Saturday, 23 January 2010
The OA-Butterfly Effect
We talk a lot about the importance of sharing publicly funded research, but those working with the under-resourced countries sometimes get frustrated by the never-ending discussions between researchers in the more privileged countries about OA this and OA that, when all we urgently want is OA now.
So I felt a sense of familiarity as I was watching an excellent BBC TV documentary on January 16th, ‘The Secret Life of Chaos’. The presenter, Professor Jim Al-Khalili, reported that a remarkable Russian mathematician and chemist, Boris Belousov (above), had discovered an oscillating chemical reaction (but had been repeatedly rejected publication of his results and was accused of dishonesty). At the same time, Alan Turing was developing the mathematical theories that lead to modelling and computing and ultimately the chaos theory – now commonly referred to by the butterfly effect metaphor. The BBC programme suggested that had Belousov been able to meet and work with Turing, the understanding and applications of the chaos theory could have been advanced spectacularly. And Turing could have vindicated Belousov’s findings. But what would have been a natural and productive cooperation could not take place because of Cold War embargoes.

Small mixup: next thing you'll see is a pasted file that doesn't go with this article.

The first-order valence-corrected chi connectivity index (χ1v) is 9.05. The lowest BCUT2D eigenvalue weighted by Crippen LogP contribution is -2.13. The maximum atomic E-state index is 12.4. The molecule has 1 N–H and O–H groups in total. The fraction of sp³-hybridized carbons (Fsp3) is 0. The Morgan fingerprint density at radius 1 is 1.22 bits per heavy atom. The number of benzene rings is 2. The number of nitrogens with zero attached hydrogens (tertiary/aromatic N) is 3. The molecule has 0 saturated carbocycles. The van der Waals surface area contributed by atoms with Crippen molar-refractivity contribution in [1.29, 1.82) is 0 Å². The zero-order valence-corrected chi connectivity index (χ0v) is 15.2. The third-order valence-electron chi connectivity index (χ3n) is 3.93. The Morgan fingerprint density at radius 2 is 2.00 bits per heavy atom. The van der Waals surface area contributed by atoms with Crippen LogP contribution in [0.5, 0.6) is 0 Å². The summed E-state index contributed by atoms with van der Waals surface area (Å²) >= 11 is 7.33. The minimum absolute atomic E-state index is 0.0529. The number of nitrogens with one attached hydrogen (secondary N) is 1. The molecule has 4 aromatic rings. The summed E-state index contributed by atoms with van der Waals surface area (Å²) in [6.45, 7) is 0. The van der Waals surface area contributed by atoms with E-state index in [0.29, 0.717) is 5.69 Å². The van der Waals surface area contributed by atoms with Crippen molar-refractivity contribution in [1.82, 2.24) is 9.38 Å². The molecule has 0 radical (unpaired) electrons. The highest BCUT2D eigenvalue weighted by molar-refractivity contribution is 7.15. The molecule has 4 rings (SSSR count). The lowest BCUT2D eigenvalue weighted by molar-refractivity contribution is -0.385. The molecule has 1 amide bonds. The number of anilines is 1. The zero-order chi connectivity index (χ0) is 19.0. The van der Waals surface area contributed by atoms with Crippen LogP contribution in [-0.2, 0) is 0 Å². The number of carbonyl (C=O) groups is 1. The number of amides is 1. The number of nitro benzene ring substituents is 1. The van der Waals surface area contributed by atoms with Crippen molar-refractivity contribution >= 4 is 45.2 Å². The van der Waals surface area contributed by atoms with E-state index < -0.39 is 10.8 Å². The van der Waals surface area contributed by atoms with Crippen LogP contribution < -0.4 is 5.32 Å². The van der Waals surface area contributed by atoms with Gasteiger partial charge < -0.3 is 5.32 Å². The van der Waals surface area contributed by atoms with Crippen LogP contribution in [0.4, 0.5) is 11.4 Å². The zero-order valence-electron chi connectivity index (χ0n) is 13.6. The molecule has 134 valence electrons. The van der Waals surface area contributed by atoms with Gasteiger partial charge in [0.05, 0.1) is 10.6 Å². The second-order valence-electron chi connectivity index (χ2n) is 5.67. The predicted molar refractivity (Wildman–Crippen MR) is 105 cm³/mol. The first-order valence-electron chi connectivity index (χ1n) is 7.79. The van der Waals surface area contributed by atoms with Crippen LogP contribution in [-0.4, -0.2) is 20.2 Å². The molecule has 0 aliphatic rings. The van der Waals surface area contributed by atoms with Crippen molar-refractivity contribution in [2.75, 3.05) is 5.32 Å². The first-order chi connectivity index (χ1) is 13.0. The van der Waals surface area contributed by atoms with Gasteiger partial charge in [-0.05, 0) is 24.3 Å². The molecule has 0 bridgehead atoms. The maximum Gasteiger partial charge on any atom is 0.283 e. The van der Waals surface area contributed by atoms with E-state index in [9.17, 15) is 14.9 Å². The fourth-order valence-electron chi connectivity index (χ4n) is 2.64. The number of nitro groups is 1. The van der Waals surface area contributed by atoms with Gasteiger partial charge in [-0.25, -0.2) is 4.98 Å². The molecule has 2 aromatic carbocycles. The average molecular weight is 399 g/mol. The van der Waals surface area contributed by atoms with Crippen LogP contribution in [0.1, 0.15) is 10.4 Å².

As I began to get lost in string, rope and chaos theories, my mind suddenly switched to the old question - what were current research communication embargoes doing to retard research progress? What would be the consequence of just a single butterfly wing-flap in, say, Sweden on some new medical development in Peru?
We can never know, but happily the progress of open access is gathering speed - and bravo Italy for providing the news yesterday that 13 of their universities had set up OA repositories and associated mandates for a variety of scholarly output! This brings the total of institutional/funder/departmental/theses mandates to 195 and the number of institutional repositories to 1564. When we can stop counting and when there are no embargoes left to block the exchange of research findings – then the research community can focus its energy on OA this and OA that. We just need OA first.
Posted by Barbara Kirsop